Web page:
Bill is retired now and he and Patty, who was his working partner and strong supporter in his racing endeavors, live in Sioux Falls.
Pat Masur was just a fan at Huset's for a number of years, bringing his family to the track for a Sunday night of entertainment on a regular basis.
But when driver Gary Bott was killed in an accident at the track in May of 1976, Pat saw a need for improved rescue services at the speedway and quickly took action.
The following week Pat, who was one of the first emergency medical technicians with the Sioux Falls Fire Dept., founded the Huset's Rescue Squad. Aiding him at the track were his fellow firefighters as Pat used the rescue operation as a training session for the fire department.
Pat's initial emergency equipment consisted of not much more than a Buick hearse and a box of Band-Aids. He began to upgrade the equipment and the training of his fellow workers. Before Gary's accident, the rescue crews major duties was just primarily to get the injured driver out of the car and transport him to the hospital. But Pat's training and experience now allowed injured drivers to immediately be treated at the track, the most crucial time in trauma care.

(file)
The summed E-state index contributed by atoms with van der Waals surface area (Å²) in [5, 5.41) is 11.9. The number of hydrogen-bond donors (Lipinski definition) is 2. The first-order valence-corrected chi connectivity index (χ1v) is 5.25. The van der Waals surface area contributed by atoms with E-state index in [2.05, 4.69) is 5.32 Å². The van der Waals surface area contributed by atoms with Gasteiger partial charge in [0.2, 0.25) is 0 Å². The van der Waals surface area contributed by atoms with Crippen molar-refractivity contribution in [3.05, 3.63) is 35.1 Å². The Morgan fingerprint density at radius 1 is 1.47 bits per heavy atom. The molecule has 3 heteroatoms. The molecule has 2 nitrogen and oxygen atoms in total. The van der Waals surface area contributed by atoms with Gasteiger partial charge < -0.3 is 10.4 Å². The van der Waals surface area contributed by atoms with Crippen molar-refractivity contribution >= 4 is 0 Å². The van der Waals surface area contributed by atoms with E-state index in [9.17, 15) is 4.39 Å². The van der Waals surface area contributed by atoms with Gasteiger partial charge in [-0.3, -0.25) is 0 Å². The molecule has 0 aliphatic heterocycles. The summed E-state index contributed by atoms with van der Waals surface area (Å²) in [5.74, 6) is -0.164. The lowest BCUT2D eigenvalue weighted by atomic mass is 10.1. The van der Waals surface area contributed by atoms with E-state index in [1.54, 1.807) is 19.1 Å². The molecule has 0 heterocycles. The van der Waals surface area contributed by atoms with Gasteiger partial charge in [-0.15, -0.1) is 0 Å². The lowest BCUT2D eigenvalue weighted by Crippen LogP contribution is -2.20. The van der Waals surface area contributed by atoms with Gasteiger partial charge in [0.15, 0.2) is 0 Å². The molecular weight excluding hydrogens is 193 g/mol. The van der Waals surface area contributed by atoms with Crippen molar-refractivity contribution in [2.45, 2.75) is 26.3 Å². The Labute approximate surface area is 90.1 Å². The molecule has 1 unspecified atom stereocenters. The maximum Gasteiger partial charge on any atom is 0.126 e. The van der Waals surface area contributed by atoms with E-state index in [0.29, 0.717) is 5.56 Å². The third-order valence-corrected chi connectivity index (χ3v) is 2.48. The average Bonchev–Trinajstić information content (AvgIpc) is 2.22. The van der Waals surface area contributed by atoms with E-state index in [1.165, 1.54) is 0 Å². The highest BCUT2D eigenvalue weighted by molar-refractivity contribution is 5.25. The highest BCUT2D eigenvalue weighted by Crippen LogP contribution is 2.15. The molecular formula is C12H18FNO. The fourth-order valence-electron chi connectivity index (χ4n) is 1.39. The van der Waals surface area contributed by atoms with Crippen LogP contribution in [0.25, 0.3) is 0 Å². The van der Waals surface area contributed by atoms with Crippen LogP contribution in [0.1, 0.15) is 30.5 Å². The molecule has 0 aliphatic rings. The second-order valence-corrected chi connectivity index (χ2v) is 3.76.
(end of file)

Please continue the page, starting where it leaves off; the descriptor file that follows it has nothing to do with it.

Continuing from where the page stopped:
Pat's son Jay eventually joined him at the track and the pair continued to make improvements to the operation. Soon workers were stationed at each corner to enable faster responses to accidents. After John Barger's fiery crash in the early 1980s, Jay wore a full firesuit to the track the following week, which eventually all the rescue workers would wear.
Pat, who was Fireman of the Year in Sioux Falls in 1975, lost his life to cancer in 1989. But his legacy lives on today through Jay, who operates Med-Star Paramedics/Huset's Fire Rescue, recognized as one of the top dirt track rescue units in the country.
Jerry Ross' first involvement at Huset's found him whitewashing the fences and working the concessions stands as a teenager in the early 1960s. In 1963, the 17-year old son of driver Jim Ross got his first experience behind the wheel of a race car when he drove Huset's Hall-of-Famer Al Fielder's #22. Ross soon left for the military service, serving from 1965-1967. He competed at the track when he was home on leave, winning all four races he entered.
After receiving his discharge, Jerry and Lyle Nelsen formed a formidable racing team from 1968-1971, finishing runner-up in the points to Hall-of-Famers Roger Larson in 1970 and Bill Mellenberndt in 1971.